Adding particle collisions to the formation of asteroids and Kuiper belt objects via streaming instabilities
A. N. Youdin
Summary, in English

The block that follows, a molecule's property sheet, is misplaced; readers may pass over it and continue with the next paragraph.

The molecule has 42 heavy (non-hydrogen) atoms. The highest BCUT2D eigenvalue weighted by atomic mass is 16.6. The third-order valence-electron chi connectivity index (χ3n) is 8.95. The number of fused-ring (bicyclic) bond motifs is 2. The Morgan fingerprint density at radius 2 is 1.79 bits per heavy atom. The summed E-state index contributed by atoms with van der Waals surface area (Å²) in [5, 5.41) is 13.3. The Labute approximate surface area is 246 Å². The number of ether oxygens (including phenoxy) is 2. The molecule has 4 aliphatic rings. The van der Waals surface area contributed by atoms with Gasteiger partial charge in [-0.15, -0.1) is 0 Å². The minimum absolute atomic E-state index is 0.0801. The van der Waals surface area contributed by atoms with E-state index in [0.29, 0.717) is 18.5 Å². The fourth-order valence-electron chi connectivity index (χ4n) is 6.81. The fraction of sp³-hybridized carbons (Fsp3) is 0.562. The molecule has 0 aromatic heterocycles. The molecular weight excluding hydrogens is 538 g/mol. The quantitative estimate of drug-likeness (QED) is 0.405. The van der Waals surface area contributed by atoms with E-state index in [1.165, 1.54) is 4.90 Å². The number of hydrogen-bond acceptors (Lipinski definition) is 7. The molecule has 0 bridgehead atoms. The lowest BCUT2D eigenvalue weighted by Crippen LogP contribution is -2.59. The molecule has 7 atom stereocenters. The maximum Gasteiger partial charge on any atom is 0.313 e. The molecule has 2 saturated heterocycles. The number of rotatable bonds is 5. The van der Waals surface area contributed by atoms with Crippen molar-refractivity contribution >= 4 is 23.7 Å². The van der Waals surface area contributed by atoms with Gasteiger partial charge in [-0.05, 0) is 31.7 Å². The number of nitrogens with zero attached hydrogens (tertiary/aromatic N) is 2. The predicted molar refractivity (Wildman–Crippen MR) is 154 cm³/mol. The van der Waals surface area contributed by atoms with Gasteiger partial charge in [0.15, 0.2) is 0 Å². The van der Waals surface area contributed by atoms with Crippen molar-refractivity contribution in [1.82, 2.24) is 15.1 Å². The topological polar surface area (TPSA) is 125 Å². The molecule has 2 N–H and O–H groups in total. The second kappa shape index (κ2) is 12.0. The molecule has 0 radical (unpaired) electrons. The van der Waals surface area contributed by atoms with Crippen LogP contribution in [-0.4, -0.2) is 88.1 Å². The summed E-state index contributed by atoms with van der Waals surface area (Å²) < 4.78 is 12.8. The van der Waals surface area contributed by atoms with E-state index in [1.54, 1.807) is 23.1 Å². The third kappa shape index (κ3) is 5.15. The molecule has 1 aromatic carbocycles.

Modelling the formation of super-km-sized planetesimals by gravitational collapse of regions overdense in small particles requires numerical algorithms capable of handling simultaneously hydrodynamics, particle dynamics and particle collisions. While the initial phases of radial contraction are dictated by drag forces and gravity, particle collisions become gradually more significant as filaments contract beyond Roche density. Here we present a new numerical algorithm for treating momentum and energy exchange in collisions between numerical superparticles representing a high number of physical particles. We adopt a Monte Carlo approach where superparticle pairs in a grid cell collide statistically on the physical collision time-scale. Collisions occur by enlarging particles until they touch and solving for the collision outcome, accounting for energy dissipation in inelastic collisions. We demonstrate that superparticle collisions can be consistently implemented at a modest computational cost. In protoplanetary disc turbulence driven by the streaming instability, we argue that the relative Keplerian shear velocity should be subtracted during the collision calculation. If it is not subtracted, density inhomogeneities are too rapidly diffused away, as bloated particles exaggerate collision speeds. Local particle densities reach several thousand times the mid-plane gas density. We find efficient formation of gravitationally bound clumps, with a range of masses corresponding to contracted radii from 100 to 400 km when applied to the asteroid belt and 150 to 730 km when applied to the Kuiper belt, extrapolated using a constant self-gravity parameter. The smaller planetesimals are not observed at low resolution, but the masses of the largest planetesimals are relatively independent of resolution and treatment of collisions.